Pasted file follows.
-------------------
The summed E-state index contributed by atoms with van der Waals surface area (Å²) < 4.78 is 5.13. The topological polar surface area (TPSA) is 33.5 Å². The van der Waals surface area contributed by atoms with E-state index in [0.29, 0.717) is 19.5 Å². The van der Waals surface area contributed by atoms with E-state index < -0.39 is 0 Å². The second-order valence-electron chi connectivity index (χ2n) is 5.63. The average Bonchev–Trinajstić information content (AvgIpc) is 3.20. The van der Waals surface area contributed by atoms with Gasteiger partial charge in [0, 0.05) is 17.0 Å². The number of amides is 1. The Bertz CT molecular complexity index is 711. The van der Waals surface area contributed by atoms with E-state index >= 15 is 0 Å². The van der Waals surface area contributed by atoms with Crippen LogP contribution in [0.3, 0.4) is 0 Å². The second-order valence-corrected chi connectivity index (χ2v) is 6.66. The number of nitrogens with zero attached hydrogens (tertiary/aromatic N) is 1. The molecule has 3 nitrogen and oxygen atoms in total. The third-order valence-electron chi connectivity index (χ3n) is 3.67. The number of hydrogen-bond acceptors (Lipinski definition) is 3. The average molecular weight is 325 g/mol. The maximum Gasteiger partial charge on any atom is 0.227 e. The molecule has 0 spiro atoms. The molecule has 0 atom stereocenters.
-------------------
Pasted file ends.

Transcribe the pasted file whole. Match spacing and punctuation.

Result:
The summed E-state index contributed by atoms with van der Waals surface area (Å²) < 4.78 is 5.13. The topological polar surface area (TPSA) is 33.5 Å². The van der Waals surface area contributed by atoms with E-state index in [0.29, 0.717) is 19.5 Å². The van der Waals surface area contributed by atoms with E-state index < -0.39 is 0 Å². The second-order valence-electron chi connectivity index (χ2n) is 5.63. The average Bonchev–Trinajstić information content (AvgIpc) is 3.20. The van der Waals surface area contributed by atoms with Gasteiger partial charge in [0, 0.05) is 17.0 Å². The number of amides is 1. The Bertz CT molecular complexity index is 711. The van der Waals surface area contributed by atoms with E-state index >= 15 is 0 Å². The van der Waals surface area contributed by atoms with Crippen LogP contribution in [0.3, 0.4) is 0 Å². The second-order valence-corrected chi connectivity index (χ2v) is 6.66. The number of nitrogens with zero attached hydrogens (tertiary/aromatic N) is 1. The molecule has 3 nitrogen and oxygen atoms in total. The third-order valence-electron chi connectivity index (χ3n) is 3.67. The number of hydrogen-bond acceptors (Lipinski definition) is 3. The average molecular weight is 325 g/mol. The maximum Gasteiger partial charge on any atom is 0.227 e. The molecule has 0 spiro atoms. The molecule has 0 atom stereocenters.